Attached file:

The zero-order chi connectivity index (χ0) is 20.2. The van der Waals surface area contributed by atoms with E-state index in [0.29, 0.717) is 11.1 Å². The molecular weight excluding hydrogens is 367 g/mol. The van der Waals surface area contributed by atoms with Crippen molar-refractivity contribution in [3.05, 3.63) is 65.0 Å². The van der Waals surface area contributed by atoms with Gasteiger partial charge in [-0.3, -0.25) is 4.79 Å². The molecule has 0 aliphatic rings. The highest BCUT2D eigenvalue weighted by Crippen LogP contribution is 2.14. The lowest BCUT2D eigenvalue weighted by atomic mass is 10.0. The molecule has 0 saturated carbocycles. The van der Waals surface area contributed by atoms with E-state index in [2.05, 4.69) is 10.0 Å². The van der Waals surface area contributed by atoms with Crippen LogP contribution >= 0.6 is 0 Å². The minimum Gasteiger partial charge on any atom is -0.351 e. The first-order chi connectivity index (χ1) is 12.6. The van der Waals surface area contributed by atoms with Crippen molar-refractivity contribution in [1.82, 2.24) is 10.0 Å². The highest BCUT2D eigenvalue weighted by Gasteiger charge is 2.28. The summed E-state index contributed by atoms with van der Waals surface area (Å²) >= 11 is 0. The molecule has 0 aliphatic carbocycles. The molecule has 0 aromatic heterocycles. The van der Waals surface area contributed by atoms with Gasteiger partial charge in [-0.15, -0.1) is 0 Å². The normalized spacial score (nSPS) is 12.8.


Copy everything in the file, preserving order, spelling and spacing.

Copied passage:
The zero-order chi connectivity index (χ0) is 20.2. The van der Waals surface area contributed by atoms with E-state index in [0.29, 0.717) is 11.1 Å². The molecular weight excluding hydrogens is 367 g/mol. The van der Waals surface area contributed by atoms with Crippen molar-refractivity contribution in [3.05, 3.63) is 65.0 Å². The van der Waals surface area contributed by atoms with Gasteiger partial charge in [-0.3, -0.25) is 4.79 Å². The molecule has 0 aliphatic rings. The highest BCUT2D eigenvalue weighted by Crippen LogP contribution is 2.14. The lowest BCUT2D eigenvalue weighted by atomic mass is 10.0. The molecule has 0 saturated carbocycles. The van der Waals surface area contributed by atoms with E-state index in [2.05, 4.69) is 10.0 Å². The van der Waals surface area contributed by atoms with Crippen LogP contribution >= 0.6 is 0 Å². The minimum Gasteiger partial charge on any atom is -0.351 e. The first-order chi connectivity index (χ1) is 12.6. The van der Waals surface area contributed by atoms with Crippen molar-refractivity contribution in [1.82, 2.24) is 10.0 Å². The highest BCUT2D eigenvalue weighted by Gasteiger charge is 2.28. The summed E-state index contributed by atoms with van der Waals surface area (Å²) >= 11 is 0. The molecule has 0 aliphatic carbocycles. The molecule has 0 aromatic heterocycles. The van der Waals surface area contributed by atoms with Gasteiger partial charge in [-0.15, -0.1) is 0 Å². The normalized spacial score (nSPS) is 12.8.